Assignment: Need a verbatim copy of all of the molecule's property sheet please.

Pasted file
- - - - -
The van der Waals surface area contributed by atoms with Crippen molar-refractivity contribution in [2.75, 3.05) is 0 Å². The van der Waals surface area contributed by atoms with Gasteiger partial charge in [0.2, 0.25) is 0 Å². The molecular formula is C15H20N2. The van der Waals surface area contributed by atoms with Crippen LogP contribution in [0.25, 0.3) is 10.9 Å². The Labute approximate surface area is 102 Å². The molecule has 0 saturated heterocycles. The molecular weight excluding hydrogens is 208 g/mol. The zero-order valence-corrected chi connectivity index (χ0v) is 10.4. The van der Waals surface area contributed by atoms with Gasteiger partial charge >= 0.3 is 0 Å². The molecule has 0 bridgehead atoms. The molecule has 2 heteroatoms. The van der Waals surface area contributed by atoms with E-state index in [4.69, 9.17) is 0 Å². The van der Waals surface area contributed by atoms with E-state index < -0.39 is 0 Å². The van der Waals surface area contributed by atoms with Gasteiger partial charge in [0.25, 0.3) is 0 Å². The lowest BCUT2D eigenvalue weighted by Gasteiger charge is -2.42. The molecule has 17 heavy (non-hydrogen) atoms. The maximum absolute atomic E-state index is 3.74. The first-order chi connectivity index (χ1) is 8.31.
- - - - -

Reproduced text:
The van der Waals surface area contributed by atoms with Crippen molar-refractivity contribution in [2.75, 3.05) is 0 Å². The van der Waals surface area contributed by atoms with Gasteiger partial charge in [0.2, 0.25) is 0 Å². The molecular formula is C15H20N2. The van der Waals surface area contributed by atoms with Crippen LogP contribution in [0.25, 0.3) is 10.9 Å². The Labute approximate surface area is 102 Å². The molecule has 0 saturated heterocycles. The molecular weight excluding hydrogens is 208 g/mol. The zero-order valence-corrected chi connectivity index (χ0v) is 10.4. The van der Waals surface area contributed by atoms with Gasteiger partial charge >= 0.3 is 0 Å². The molecule has 0 bridgehead atoms. The molecule has 2 heteroatoms. The van der Waals surface area contributed by atoms with E-state index in [4.69, 9.17) is 0 Å². The van der Waals surface area contributed by atoms with E-state index < -0.39 is 0 Å². The van der Waals surface area contributed by atoms with Gasteiger partial charge in [0.25, 0.3) is 0 Å². The lowest BCUT2D eigenvalue weighted by Gasteiger charge is -2.42. The molecule has 17 heavy (non-hydrogen) atoms. The maximum absolute atomic E-state index is 3.74. The first-order chi connectivity index (χ1) is 8.31.